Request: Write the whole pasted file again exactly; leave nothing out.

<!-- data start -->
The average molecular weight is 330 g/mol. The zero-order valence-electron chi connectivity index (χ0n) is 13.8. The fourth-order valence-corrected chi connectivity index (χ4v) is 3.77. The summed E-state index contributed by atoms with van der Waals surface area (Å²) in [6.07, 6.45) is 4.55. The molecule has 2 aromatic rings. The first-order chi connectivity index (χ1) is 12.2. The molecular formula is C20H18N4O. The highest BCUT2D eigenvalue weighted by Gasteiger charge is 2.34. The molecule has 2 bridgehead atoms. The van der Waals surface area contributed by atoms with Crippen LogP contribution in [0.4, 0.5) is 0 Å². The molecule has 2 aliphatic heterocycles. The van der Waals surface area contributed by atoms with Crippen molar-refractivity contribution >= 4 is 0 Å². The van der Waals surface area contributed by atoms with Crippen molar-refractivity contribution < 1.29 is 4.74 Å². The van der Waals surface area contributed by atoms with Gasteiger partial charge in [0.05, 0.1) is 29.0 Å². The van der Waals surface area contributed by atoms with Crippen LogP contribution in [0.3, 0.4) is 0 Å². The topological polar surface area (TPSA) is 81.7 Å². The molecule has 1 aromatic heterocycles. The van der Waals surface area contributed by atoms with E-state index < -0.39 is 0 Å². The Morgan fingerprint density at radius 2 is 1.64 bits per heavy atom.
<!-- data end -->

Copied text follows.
The average molecular weight is 330 g/mol. The zero-order valence-electron chi connectivity index (χ0n) is 13.8. The fourth-order valence-corrected chi connectivity index (χ4v) is 3.77. The summed E-state index contributed by atoms with van der Waals surface area (Å²) in [6.07, 6.45) is 4.55. The molecule has 2 aromatic rings. The first-order chi connectivity index (χ1) is 12.2. The molecular formula is C20H18N4O. The highest BCUT2D eigenvalue weighted by Gasteiger charge is 2.34. The molecule has 2 bridgehead atoms. The van der Waals surface area contributed by atoms with Crippen LogP contribution in [0.4, 0.5) is 0 Å². The molecule has 2 aliphatic heterocycles. The van der Waals surface area contributed by atoms with Crippen molar-refractivity contribution >= 4 is 0 Å². The van der Waals surface area contributed by atoms with Crippen molar-refractivity contribution < 1.29 is 4.74 Å². The van der Waals surface area contributed by atoms with Gasteiger partial charge in [0.05, 0.1) is 29.0 Å². The van der Waals surface area contributed by atoms with Crippen LogP contribution in [0.3, 0.4) is 0 Å². The topological polar surface area (TPSA) is 81.7 Å². The molecule has 1 aromatic heterocycles. The van der Waals surface area contributed by atoms with E-state index < -0.39 is 0 Å². The Morgan fingerprint density at radius 2 is 1.64 bits per heavy atom.